Regardless of the size of your bakery or pâtisserie, you need to have your branding focused to communicate your offer to a passing customer in five seconds.
This might sound simple, but only the successful brands achieve it. Sit outside your world and see your brand, logo or image as if for the first time.
Pretend you have just stepped off a plane in a foreign country and you have fresh, critical and focused eyes. Does your brand convey what was in your vision of what you wanted your life’s work to represent?
While I was at Brumby’s, we re-branded the company six times in a period of 30 years. Sometimes we re-branded for an improvement, sometimes to freshen up; sometimes it was a revolution, sometimes an evolution. I want to share with you my experiences with the Brumby’s brand while I controlled the levers.
The most recent brand change was the most successful. To achieve it we followed the eight step strategic planning process outlined in some previous editions of this magazine. We took all the research, focus group feedback and usage/attitude survey data and appointed a re-branding company to pitch their concepts.
This started with a brand planning day where we got all the key stakeholders to identify what we wanted the brand to stand for: topics, claim to fame, core values, personality, fan base, competitive base, fan needs, emotive appeal and the hero all distilled into the brand star.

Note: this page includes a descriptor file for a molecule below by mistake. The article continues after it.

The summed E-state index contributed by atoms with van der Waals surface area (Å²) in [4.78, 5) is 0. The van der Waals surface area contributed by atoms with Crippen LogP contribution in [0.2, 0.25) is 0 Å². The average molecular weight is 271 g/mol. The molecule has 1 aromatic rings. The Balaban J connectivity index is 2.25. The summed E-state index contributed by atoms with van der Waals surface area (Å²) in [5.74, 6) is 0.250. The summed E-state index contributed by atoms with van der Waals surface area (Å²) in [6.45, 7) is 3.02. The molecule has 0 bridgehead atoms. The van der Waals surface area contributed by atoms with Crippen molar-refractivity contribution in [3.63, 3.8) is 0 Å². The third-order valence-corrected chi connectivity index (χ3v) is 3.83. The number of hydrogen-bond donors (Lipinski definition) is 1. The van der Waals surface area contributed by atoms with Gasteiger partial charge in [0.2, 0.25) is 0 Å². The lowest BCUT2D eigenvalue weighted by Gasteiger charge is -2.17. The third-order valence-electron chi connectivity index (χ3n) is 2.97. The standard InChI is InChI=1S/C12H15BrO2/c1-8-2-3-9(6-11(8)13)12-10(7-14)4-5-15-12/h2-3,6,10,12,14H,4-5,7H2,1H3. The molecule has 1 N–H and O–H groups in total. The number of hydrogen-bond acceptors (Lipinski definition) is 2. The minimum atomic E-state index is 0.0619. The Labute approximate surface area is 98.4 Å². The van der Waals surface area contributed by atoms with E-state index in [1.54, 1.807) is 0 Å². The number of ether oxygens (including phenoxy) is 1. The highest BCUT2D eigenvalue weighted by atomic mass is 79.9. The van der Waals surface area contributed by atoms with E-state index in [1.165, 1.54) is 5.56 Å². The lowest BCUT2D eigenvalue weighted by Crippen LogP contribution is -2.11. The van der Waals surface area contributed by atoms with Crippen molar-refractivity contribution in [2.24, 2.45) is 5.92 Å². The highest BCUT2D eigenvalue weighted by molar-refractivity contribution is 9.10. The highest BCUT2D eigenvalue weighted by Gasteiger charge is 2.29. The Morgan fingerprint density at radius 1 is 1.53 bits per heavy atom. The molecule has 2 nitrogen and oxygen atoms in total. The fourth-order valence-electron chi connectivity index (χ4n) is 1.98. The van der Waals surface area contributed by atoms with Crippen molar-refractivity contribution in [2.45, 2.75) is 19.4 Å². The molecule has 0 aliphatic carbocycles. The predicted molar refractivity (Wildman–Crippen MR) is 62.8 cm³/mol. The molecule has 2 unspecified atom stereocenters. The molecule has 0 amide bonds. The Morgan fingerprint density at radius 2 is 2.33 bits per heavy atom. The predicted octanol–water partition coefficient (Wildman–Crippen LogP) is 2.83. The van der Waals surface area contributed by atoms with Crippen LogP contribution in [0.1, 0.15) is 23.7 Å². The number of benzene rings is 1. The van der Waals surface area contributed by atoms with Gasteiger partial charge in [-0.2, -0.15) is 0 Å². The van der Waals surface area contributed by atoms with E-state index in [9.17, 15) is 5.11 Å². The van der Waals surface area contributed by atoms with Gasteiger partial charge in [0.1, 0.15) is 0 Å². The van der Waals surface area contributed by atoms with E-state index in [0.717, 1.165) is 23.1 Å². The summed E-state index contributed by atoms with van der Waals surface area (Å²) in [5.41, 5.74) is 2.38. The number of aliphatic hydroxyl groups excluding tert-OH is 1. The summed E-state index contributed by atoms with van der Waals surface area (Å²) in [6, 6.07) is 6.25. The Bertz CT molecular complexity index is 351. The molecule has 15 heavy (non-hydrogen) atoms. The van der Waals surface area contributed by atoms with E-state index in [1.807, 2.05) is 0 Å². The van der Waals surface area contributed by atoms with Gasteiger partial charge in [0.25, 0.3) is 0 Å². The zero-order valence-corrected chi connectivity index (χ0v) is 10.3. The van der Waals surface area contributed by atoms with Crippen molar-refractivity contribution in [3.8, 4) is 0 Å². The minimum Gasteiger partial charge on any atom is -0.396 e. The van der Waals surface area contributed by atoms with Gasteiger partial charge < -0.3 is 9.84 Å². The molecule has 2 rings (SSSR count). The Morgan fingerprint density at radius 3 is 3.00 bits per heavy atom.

Here are seven tips when considering the re-branding of your business:
1. Undertake research, including a usage and attitude survey;
2. Retain a branding expert to communicate your message simply;
3. Select appropriate font, colours, positioning statement, strapline and device;
4. Make sure the final product has been trialled in-store and clearly demonstrates its true worth;
5. Produce a brand image manual and signage guide and issue these to all people involved;
6. Appoint a person responsible for all applications, for example, a brand controller; and
7. Protect the integrity and image of your brand at all costs.
Once you have established where your brand sits, you need to check your pricing is reflective of the outcomes of the brand star positioning. The idea is your pricing strategy needs to suit your customers’ expectations and demographics. If your strategy is to be the cheapest, then it’s easier for your competitors to beat you.
A supermarket can easily beat you by one cent, no matter how low you are prepared to go. Accordingly, you’re better off building your reputation on service and quality, which the supermarkets find difficult to copy because of their size.
So get in the helicopter and see your brand as your customers and competitors see it, invest – get the experts in and get the right fit.
Branding is not just a part of your bakery, it is the core of your bakery. Surround the brand with great product and exceptional service and you can’t fail. A lot of the brands I see on my travels are the 1975 version of the above. You don’t have to take as long as we did to get it right. Please, learn from our mistakes.